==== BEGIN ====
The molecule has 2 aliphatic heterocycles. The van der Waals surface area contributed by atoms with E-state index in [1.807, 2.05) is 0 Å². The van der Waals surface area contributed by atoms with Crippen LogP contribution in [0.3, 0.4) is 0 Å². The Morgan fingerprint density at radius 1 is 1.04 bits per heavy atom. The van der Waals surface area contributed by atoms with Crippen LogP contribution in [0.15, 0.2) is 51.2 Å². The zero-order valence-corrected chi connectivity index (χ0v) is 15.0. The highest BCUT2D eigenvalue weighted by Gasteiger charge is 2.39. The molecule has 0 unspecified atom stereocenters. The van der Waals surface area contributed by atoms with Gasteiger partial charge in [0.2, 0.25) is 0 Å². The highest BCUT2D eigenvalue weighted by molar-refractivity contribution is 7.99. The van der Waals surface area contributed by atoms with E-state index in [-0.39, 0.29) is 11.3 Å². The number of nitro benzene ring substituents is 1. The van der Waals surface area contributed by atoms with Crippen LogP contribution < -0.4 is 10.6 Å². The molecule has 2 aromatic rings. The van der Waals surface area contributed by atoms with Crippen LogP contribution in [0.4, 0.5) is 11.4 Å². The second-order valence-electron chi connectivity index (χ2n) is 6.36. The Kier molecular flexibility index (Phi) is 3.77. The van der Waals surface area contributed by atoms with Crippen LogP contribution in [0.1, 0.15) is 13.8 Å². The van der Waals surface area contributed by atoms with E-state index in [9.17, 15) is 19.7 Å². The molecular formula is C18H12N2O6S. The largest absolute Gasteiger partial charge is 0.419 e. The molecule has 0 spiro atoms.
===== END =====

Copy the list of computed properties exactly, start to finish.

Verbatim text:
The molecule has 2 aliphatic heterocycles. The van der Waals surface area contributed by atoms with E-state index in [1.807, 2.05) is 0 Å². The van der Waals surface area contributed by atoms with Crippen LogP contribution in [0.3, 0.4) is 0 Å². The Morgan fingerprint density at radius 1 is 1.04 bits per heavy atom. The van der Waals surface area contributed by atoms with Crippen LogP contribution in [0.15, 0.2) is 51.2 Å². The zero-order valence-corrected chi connectivity index (χ0v) is 15.0. The highest BCUT2D eigenvalue weighted by Gasteiger charge is 2.39. The molecule has 0 unspecified atom stereocenters. The van der Waals surface area contributed by atoms with Gasteiger partial charge in [0.2, 0.25) is 0 Å². The highest BCUT2D eigenvalue weighted by molar-refractivity contribution is 7.99. The van der Waals surface area contributed by atoms with E-state index in [-0.39, 0.29) is 11.3 Å². The number of nitro benzene ring substituents is 1. The van der Waals surface area contributed by atoms with Crippen LogP contribution < -0.4 is 10.6 Å². The molecule has 2 aromatic rings. The van der Waals surface area contributed by atoms with Crippen LogP contribution in [0.4, 0.5) is 11.4 Å². The second-order valence-electron chi connectivity index (χ2n) is 6.36. The Kier molecular flexibility index (Phi) is 3.77. The van der Waals surface area contributed by atoms with Crippen LogP contribution in [0.1, 0.15) is 13.8 Å². The van der Waals surface area contributed by atoms with E-state index in [9.17, 15) is 19.7 Å². The molecular formula is C18H12N2O6S. The largest absolute Gasteiger partial charge is 0.419 e. The molecule has 0 spiro atoms.